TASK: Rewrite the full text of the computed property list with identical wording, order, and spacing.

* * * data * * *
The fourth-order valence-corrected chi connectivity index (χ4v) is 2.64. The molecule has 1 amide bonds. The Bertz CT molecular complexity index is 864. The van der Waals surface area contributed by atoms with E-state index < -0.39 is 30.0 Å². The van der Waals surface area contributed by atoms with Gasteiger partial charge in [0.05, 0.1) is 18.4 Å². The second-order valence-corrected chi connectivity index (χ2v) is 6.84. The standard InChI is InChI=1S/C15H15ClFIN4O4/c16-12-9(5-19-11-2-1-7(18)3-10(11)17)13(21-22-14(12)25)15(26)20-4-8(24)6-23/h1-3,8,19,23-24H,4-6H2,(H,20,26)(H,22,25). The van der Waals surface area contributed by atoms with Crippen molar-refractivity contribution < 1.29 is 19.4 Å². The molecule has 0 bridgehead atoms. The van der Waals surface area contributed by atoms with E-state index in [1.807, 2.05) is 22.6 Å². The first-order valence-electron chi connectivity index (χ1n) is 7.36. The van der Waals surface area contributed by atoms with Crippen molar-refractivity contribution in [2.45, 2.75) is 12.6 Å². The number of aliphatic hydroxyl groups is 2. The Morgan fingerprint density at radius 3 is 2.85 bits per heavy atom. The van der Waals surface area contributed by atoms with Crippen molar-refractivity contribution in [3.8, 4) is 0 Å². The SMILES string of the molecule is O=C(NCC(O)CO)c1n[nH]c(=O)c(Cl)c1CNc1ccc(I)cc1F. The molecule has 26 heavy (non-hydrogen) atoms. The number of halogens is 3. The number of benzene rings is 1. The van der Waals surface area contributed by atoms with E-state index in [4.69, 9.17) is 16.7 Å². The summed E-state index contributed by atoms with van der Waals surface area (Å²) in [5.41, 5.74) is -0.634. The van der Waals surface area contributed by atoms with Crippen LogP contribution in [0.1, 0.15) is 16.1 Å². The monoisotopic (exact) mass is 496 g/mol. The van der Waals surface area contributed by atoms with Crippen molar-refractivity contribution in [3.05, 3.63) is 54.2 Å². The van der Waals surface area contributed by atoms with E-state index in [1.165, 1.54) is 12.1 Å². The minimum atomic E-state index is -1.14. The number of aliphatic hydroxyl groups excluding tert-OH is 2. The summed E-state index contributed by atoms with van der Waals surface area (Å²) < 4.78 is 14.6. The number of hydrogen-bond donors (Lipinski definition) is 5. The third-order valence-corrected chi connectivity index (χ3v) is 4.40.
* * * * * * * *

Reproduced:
The fourth-order valence-corrected chi connectivity index (χ4v) is 2.64. The molecule has 1 amide bonds. The Bertz CT molecular complexity index is 864. The van der Waals surface area contributed by atoms with E-state index < -0.39 is 30.0 Å². The van der Waals surface area contributed by atoms with Gasteiger partial charge in [0.05, 0.1) is 18.4 Å². The second-order valence-corrected chi connectivity index (χ2v) is 6.84. The standard InChI is InChI=1S/C15H15ClFIN4O4/c16-12-9(5-19-11-2-1-7(18)3-10(11)17)13(21-22-14(12)25)15(26)20-4-8(24)6-23/h1-3,8,19,23-24H,4-6H2,(H,20,26)(H,22,25). The van der Waals surface area contributed by atoms with Crippen molar-refractivity contribution < 1.29 is 19.4 Å². The molecule has 0 bridgehead atoms. The van der Waals surface area contributed by atoms with E-state index in [1.807, 2.05) is 22.6 Å². The first-order valence-electron chi connectivity index (χ1n) is 7.36. The van der Waals surface area contributed by atoms with Crippen molar-refractivity contribution in [2.45, 2.75) is 12.6 Å². The number of aliphatic hydroxyl groups is 2. The Morgan fingerprint density at radius 3 is 2.85 bits per heavy atom. The van der Waals surface area contributed by atoms with Crippen molar-refractivity contribution in [3.8, 4) is 0 Å². The SMILES string of the molecule is O=C(NCC(O)CO)c1n[nH]c(=O)c(Cl)c1CNc1ccc(I)cc1F. The molecule has 26 heavy (non-hydrogen) atoms. The number of halogens is 3. The number of benzene rings is 1. The van der Waals surface area contributed by atoms with E-state index in [4.69, 9.17) is 16.7 Å². The summed E-state index contributed by atoms with van der Waals surface area (Å²) in [5.41, 5.74) is -0.634. The van der Waals surface area contributed by atoms with Crippen LogP contribution in [0.1, 0.15) is 16.1 Å². The monoisotopic (exact) mass is 496 g/mol. The van der Waals surface area contributed by atoms with Crippen molar-refractivity contribution in [3.05, 3.63) is 54.2 Å². The van der Waals surface area contributed by atoms with E-state index in [1.165, 1.54) is 12.1 Å². The minimum atomic E-state index is -1.14. The number of aliphatic hydroxyl groups excluding tert-OH is 2. The summed E-state index contributed by atoms with van der Waals surface area (Å²) < 4.78 is 14.6. The number of hydrogen-bond donors (Lipinski definition) is 5. The third-order valence-corrected chi connectivity index (χ3v) is 4.40.